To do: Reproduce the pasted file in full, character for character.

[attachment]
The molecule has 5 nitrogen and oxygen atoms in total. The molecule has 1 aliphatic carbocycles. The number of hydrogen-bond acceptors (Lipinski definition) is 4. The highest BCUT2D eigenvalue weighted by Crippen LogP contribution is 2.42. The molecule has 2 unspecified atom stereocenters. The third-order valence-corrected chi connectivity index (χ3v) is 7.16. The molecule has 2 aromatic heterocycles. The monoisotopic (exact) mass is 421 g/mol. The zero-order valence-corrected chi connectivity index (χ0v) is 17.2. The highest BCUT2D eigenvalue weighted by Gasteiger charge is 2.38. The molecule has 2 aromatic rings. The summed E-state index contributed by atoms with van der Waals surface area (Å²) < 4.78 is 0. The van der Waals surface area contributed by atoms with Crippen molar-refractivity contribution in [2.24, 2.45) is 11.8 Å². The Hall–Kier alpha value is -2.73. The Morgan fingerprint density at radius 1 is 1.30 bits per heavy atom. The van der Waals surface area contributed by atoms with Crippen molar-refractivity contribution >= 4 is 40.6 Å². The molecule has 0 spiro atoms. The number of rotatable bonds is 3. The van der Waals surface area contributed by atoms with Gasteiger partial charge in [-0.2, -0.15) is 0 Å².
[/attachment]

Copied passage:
The molecule has 5 nitrogen and oxygen atoms in total. The molecule has 1 aliphatic carbocycles. The number of hydrogen-bond acceptors (Lipinski definition) is 4. The highest BCUT2D eigenvalue weighted by Crippen LogP contribution is 2.42. The molecule has 2 unspecified atom stereocenters. The third-order valence-corrected chi connectivity index (χ3v) is 7.16. The molecule has 2 aromatic heterocycles. The monoisotopic (exact) mass is 421 g/mol. The zero-order valence-corrected chi connectivity index (χ0v) is 17.2. The highest BCUT2D eigenvalue weighted by Gasteiger charge is 2.38. The molecule has 2 aromatic rings. The summed E-state index contributed by atoms with van der Waals surface area (Å²) < 4.78 is 0. The van der Waals surface area contributed by atoms with Crippen molar-refractivity contribution in [2.24, 2.45) is 11.8 Å². The Hall–Kier alpha value is -2.73. The Morgan fingerprint density at radius 1 is 1.30 bits per heavy atom. The van der Waals surface area contributed by atoms with Crippen molar-refractivity contribution >= 4 is 40.6 Å². The molecule has 0 spiro atoms. The number of rotatable bonds is 3. The van der Waals surface area contributed by atoms with Gasteiger partial charge in [-0.2, -0.15) is 0 Å².